' ...unlike Access, that is all it does
		
		' this could easily be replaced by a "SELECT * FROM X..."
		Return reportRepo.retrieveDataSet()
		
	End Function

Finally, a Snapshot format:


	Public Function generateSnapshot(ByRef user As User, _
		ByRef rooms As Room()) As String
		
		Dim SNPFileName As String = "RoomsReport" & user.getFullName() & ".snp"
		Dim rptName As String = "RoomsReport"
		
		Dim fileName As String = ' from some config file
		
		Dim access As New Access.Application
		access.Visible = False
		access.OpenCurrentDatabase(fileName)
		
		' this populates the table, called X, with the
		' formatted ready-to-display report
		Dim report As RoomSummaryReport = _
			runReport(user, rooms)
				
		Dim outPath As String = System.Environment.CurrentDirectory & _ 
			"\" & SNPFileName
		
		access.DoCmd.OpenReport(rptName, acViewPreview)
		access.DoCmd.OutputTo(acOutputReport, rptName, _
			acFormatSNP, outPath)
			
		access.CloseCurrentDatabase()
		
		Return outPath
		
	End Function

Pros

By producing both a row-based representation and a domain object representation,

  • We inherit the maintainability and clarity of the pure DDD approach.
  • The Report Service remains domain-driven because it returns domain objects in addition to taking them in.
  • The performance problem is avoided because the actual generation of the report is done in the DBMS, and in the case of The Project, server-side. Only the data for the report itself is sent back to the client. Loading potentially huge amounts of data to generate the report is no longer an issue.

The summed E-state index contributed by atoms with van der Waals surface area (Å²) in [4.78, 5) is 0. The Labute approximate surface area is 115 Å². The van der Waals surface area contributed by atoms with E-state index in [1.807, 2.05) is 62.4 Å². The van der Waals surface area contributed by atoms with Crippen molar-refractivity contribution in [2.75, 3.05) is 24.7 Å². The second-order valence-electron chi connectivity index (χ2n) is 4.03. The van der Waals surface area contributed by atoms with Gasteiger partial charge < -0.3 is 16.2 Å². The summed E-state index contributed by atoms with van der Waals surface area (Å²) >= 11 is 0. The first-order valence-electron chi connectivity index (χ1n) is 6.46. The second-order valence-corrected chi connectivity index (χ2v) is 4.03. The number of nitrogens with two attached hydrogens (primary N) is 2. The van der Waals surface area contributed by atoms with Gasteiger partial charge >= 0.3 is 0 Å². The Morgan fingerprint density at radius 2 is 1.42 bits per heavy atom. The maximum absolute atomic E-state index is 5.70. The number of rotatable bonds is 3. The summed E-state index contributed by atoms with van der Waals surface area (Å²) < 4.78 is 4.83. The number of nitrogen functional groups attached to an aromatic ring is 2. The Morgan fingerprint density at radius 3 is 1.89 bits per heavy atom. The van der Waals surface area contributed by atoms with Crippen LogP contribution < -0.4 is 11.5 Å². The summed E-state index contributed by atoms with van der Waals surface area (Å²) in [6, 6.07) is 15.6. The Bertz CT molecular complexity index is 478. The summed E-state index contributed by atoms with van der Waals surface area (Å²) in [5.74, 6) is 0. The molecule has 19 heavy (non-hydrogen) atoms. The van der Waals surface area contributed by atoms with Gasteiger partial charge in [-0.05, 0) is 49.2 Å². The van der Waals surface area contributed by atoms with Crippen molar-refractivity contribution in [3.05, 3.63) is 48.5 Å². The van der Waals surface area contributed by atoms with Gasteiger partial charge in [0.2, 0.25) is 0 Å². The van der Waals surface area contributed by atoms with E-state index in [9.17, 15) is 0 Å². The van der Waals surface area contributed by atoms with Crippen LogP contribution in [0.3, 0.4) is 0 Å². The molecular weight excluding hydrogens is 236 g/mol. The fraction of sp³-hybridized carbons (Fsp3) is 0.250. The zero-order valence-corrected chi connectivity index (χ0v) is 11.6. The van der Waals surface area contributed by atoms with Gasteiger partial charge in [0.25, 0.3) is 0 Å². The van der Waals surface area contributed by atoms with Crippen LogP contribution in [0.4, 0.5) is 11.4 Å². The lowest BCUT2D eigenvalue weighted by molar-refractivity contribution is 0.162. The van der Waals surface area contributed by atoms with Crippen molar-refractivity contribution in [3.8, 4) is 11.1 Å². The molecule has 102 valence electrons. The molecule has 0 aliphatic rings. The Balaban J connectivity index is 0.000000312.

• We have assumed, throughout this series, that the reporting engine is row-based. If, down the road, our row-based engine is complemented or even replaced by one that operates in a different paradigm, we’re covered.

    In the example, I implement methods for textual, Snapshot, and PDF reports to emphasize the flexibility provided by having objects returned. We didn’t have this benefit with the Anti-Corruption Layer approach.

Cons

  • Still, we are mis-using the Repository idea. Now, we are in a retrieve-only situation.
  • Still, we could possibly face a Vietnam of OR/M mapping since we have a Report Repository moving between tables and domain objects.
  • The retrieval operation has a side effect. It is at least declared and made publicly known to consumers. This makes it possibly testable. Also, side effects are turned off by default, forcing consumers to explicitly state they want a side-effect-only function.
  • If you implement this with stored procedures, as I did, then you could argue that some of the report logic is still split across a process boundary, but I think this con is tenuous at best. The same argument can be made for all of my hand-written OR/M code, which I also wrote as s-procs.

I believe we have ended up with an acceptable list of cons here for formatted domain-driven reports.

Whew, that was a doozy. Problems always seem to occur at layer, technology, and paradigm boundaries. If only we could stay in fluffy flexible object land for everything.

Domain-Driven Reports, Part 3

Posted in The Project with tags , , , , , on June 3, 2008 by moffdub

Approach

This is the second approach I considered as a solution to the problem of domain-driven reports. Instead of trying to fit the status quo way of reporting in The Company into DDD, let’s instead try to fit the idea of a report.

Let’s continue with the idea of a Report Service. The Report Service should take in various domain objects as input (in our previous example, a User object and a collection of Rooms) and return domain objects as output.